EU finally ratifies Istanbul Convention – now protect women at work

After a delay of six years, the European Council has today finally cleared the way for EU ratification of the Istanbul Convention for action on violence against women.

The Council of Europe’s Istanbul Convention was launched in 2011 and is the world’s first joint binding effort to fight and prevent violence against women.

The process of EU accession began in 2015 but has been blocked in the Council since 2017. Six EU member states have still not ratified the convention: Bulgaria, Czechia, Hungary, Latvia, Lithuania, Slovakia.

The ETUC is now calling on the Council to remove all hurdles to member states’ ratification of ILO Convention 190 on the elimination of violence against women in the world of work.

Responding to the development, ETUC Confederal Secretary Isabelle Schömann said:

“This is a good day for women and girls in Europe and an important step towards ending gender-based violence.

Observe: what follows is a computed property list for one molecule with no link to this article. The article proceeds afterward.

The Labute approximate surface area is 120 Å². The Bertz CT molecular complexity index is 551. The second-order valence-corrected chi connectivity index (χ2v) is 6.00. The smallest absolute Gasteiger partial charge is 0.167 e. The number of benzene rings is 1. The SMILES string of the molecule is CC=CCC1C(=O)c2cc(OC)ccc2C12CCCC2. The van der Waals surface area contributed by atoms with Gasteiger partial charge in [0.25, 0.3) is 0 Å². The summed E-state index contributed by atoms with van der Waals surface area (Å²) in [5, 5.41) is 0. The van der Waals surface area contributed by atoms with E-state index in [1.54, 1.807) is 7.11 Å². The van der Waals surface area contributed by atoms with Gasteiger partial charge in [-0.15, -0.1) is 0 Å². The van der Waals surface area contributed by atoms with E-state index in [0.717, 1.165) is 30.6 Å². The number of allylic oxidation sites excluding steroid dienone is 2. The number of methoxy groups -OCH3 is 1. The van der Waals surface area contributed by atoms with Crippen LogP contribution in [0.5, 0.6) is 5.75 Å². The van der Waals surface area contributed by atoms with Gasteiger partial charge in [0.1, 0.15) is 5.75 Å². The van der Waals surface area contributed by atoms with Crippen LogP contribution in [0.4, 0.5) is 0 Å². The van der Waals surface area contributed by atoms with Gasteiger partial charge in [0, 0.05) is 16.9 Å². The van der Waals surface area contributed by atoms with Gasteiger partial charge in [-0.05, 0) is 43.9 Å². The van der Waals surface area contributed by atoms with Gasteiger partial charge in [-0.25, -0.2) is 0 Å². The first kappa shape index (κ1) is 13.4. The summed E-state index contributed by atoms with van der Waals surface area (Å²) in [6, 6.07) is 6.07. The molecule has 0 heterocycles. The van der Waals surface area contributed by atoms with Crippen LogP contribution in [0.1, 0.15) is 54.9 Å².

“The EU’s accession to the convention began in 2015, when the EU’s own data showed a third of women had experienced physical and sexual violence, while more than half had suffered sexual harassment.

“With violence and harassment of women and girls so widespread, it was irresponsible of the Council to have blocked ratification of the Istanbul Convention for so many years. 

“EU ratification of the Istanbul Convention is long overdue and, now the deadlock at EU level has been broken, the six member states which have not ratified the convention at national level must do so as a matter of urgency.

“It’s also important this momentum is now harnessed to ensure that all EU Member states ratify ILO Convention 190 on the elimination of violence against women in the world of work.

“The ETUC will continue working on a strong EU directive on combating violence against women and domestic violence that recognises domestic violence as workplace issue and recognizes the role of  trade unions play in supporting victims and survivors through collective bargaining agreements and workplace policies.”


The Council is now formally sending a letter to European Parliament asking for their consent to the decision on EU accession. Once the European Parliament has given its consent, the Council will have the final vote in the Justice and Home Affairs Council in June.